These stimuli and demands created new unfamiliar, unsettling, and unpredictable environments for students, and the dysregulation seen pre-pandemic made a significant return.
How Does Behavior and Behavior Management Impact Student Learning?
As educators are forced to attend to increased behavioral challenges, the impacts on student learning are many. If a child is refusing work, they are losing time engaging in active learning and stalling their growth while also demanding time from the teacher to redirect, modify, or negotiate student engagement.
For the more physically demanding behavioral challenges (students hurting others in the class, running from the room, or being destructive with furniture and materials) more significant classroom management responses are required. This can include clearing the room, where all the other students in the room are required to leave and wait in another area until the student is safe and calm.
Dysregulated student behaviors require increased numbers of meetings for teachers to attend, meeting with specialists, collecting and recording data on these challenges, and communicating with families to support the child’s next steps. These demands on a teacher take away from instructional time and learning for students.
That being said, there is certainly another way to look at it. Perhaps, if we look at behavior as the content we are responsible for teaching our students, due to the lost experiences and lagging social-emotional skills, not only will our students demonstrate fewer behavioral challenges, but we will recognize growth and development in all learners.
Social-emotional learning has always been a core skill required at the elementary level. Still, now more than ever, it should be one of the largest pillars of our work as we support the developmental delays that have occurred in our youngest learners during the pandemic.
Strategies for Behavior Problems in the Classroom
Have you ever been having a big emotion and are maybe acting a little atypical of your usual self? How does it feel when someone tells you to “calm down” or “it’s no big deal, you shouldn’t be upset”? Hearing phrases like that feels ten times worse for kids.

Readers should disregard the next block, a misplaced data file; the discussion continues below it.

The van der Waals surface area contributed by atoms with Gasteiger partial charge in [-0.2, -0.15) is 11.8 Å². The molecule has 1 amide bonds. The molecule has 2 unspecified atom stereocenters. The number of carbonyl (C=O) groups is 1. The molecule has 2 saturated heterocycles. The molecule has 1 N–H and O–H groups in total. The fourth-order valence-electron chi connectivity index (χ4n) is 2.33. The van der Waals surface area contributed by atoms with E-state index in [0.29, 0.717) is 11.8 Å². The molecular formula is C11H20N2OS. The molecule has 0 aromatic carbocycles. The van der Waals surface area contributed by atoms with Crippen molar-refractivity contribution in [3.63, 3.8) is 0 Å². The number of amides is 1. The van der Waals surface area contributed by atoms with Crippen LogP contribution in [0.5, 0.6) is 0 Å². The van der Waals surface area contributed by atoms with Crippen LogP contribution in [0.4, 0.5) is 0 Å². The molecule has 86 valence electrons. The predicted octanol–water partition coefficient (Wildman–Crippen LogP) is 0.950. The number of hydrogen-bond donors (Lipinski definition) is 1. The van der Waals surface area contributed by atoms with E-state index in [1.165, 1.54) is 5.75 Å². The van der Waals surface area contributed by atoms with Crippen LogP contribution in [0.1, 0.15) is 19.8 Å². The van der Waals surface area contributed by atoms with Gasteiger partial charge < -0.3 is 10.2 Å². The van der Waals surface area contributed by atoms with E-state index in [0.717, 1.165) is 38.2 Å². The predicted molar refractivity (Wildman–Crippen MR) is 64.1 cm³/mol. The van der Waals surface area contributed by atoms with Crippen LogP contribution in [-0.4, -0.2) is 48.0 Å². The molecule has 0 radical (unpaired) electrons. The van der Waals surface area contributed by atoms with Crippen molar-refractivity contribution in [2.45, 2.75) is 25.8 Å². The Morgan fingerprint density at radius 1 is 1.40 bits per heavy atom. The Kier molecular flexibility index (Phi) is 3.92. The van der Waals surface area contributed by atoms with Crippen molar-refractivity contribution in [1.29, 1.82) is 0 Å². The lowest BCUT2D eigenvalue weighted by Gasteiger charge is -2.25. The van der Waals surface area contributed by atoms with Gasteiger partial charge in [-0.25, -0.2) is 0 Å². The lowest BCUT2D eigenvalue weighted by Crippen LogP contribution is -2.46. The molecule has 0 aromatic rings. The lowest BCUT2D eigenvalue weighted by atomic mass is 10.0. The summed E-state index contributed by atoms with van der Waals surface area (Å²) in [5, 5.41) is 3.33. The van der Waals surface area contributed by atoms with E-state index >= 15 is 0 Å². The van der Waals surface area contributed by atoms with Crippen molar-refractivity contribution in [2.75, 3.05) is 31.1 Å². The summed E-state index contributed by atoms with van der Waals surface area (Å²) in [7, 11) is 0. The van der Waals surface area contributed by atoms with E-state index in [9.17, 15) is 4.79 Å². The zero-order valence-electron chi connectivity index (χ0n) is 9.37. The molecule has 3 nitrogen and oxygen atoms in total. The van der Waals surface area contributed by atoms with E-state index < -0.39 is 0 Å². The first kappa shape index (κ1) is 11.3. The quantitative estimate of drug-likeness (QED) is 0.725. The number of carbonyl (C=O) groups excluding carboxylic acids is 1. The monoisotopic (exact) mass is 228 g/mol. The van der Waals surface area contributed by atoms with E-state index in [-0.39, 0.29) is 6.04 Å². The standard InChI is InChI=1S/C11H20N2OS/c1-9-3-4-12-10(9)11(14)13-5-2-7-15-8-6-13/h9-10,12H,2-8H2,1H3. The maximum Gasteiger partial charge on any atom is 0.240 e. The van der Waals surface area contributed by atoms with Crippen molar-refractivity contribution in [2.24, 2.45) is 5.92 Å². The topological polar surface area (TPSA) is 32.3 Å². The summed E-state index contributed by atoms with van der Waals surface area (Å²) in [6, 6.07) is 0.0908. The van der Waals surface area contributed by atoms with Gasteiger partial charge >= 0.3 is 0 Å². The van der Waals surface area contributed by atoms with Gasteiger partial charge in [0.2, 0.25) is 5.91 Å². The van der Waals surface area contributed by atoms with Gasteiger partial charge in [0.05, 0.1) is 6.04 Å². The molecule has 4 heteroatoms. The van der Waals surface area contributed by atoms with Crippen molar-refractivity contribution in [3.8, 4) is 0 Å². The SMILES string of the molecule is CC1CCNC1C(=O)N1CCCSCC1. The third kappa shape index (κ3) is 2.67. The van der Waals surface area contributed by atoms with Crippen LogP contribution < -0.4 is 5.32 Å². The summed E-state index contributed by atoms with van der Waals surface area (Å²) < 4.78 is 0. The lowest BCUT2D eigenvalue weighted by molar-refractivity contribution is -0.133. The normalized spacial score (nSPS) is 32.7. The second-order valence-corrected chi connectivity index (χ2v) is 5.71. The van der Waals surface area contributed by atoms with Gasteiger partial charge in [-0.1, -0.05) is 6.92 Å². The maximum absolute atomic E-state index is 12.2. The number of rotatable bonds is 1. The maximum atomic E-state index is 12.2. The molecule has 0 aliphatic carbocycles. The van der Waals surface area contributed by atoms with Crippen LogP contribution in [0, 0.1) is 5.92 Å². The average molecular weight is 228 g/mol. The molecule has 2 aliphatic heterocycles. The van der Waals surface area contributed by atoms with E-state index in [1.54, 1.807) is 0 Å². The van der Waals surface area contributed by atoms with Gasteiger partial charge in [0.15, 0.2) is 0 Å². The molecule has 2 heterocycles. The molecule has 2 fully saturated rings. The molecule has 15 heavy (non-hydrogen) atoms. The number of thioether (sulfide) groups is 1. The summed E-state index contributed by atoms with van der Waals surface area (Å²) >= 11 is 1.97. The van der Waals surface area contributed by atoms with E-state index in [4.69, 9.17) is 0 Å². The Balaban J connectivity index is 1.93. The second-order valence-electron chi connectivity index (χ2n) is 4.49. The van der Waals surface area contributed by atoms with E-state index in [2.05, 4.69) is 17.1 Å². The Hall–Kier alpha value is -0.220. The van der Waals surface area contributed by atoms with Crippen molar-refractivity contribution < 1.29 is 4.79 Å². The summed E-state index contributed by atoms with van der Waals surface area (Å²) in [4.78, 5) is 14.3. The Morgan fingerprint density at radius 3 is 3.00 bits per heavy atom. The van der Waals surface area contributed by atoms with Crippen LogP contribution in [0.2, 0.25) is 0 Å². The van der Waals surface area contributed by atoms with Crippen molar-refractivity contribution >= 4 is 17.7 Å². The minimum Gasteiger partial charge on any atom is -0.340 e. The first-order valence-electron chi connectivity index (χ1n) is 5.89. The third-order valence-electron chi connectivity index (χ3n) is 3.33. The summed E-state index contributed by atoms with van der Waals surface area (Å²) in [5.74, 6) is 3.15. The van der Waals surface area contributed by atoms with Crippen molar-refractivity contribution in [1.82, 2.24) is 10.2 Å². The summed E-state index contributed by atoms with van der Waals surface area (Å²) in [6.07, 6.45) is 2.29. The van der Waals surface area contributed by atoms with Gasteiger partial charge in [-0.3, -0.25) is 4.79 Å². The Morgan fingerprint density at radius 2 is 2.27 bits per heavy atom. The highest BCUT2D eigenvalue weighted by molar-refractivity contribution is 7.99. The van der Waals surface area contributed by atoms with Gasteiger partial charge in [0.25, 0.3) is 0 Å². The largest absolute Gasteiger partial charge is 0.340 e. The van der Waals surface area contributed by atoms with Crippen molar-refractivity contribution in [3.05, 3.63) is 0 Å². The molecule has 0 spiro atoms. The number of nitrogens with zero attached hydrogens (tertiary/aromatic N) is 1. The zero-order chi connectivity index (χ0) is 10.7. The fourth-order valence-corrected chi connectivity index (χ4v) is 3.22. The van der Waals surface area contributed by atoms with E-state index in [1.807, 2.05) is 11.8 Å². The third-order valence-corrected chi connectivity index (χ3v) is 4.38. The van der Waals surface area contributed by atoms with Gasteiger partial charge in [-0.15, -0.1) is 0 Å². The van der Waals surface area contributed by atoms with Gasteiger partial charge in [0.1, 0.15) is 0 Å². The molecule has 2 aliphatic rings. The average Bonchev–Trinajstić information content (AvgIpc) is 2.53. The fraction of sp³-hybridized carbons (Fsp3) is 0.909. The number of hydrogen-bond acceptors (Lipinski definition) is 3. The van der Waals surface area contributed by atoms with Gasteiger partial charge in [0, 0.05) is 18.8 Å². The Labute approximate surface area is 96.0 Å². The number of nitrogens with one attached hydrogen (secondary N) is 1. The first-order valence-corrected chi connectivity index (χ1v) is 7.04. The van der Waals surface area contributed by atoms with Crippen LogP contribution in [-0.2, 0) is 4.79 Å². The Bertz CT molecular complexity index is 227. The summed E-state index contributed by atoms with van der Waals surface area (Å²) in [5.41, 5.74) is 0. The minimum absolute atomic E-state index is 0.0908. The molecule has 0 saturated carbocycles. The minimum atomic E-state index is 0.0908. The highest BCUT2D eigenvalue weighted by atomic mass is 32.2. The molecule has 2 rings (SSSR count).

The first and most important step in supporting behavioral challenges for students is verbalizing two things:
- It is okay to have big feelings.
- You will help them through it.
Remembering that behavior is a communication tool for students to tell us they are unsettled or overwhelmed can direct us to have more productive communication in response that is grounded in what they need.
Beyond those initial responses to establish connection and control, each child is unique, so having a big bag of tricks is essential for responding to behavioral challenges. For some students, knowing there are clear consequences will diminish behavior. For others, having more proactive behavior intervention like breaks, self-monitoring emotion scales, and reinforcement systems support students in finding success over time so that they don’t find themselves overwhelmed by an unfamiliar, unsettling, or unpredictable situation.
Reach out to school specialists like counselors, psychologists, and administration for advice and hold behavioral intervention meetings with the structures in place at your school to document your efforts. Every new intervention you try is a new tool you acquire for another student down the road, so when the school clinician recommends something you’ve never done before, try it out and ask questions along the way.
Understanding the rules of this new endemic world is not easy for adults and even harder for children. Having patience, taking perspective, and validating the emotions a child is having are foundational requirements in success with students who are exhibiting behavioral challenges. When the heart is steadied, the head will focus, and learning is sure to come.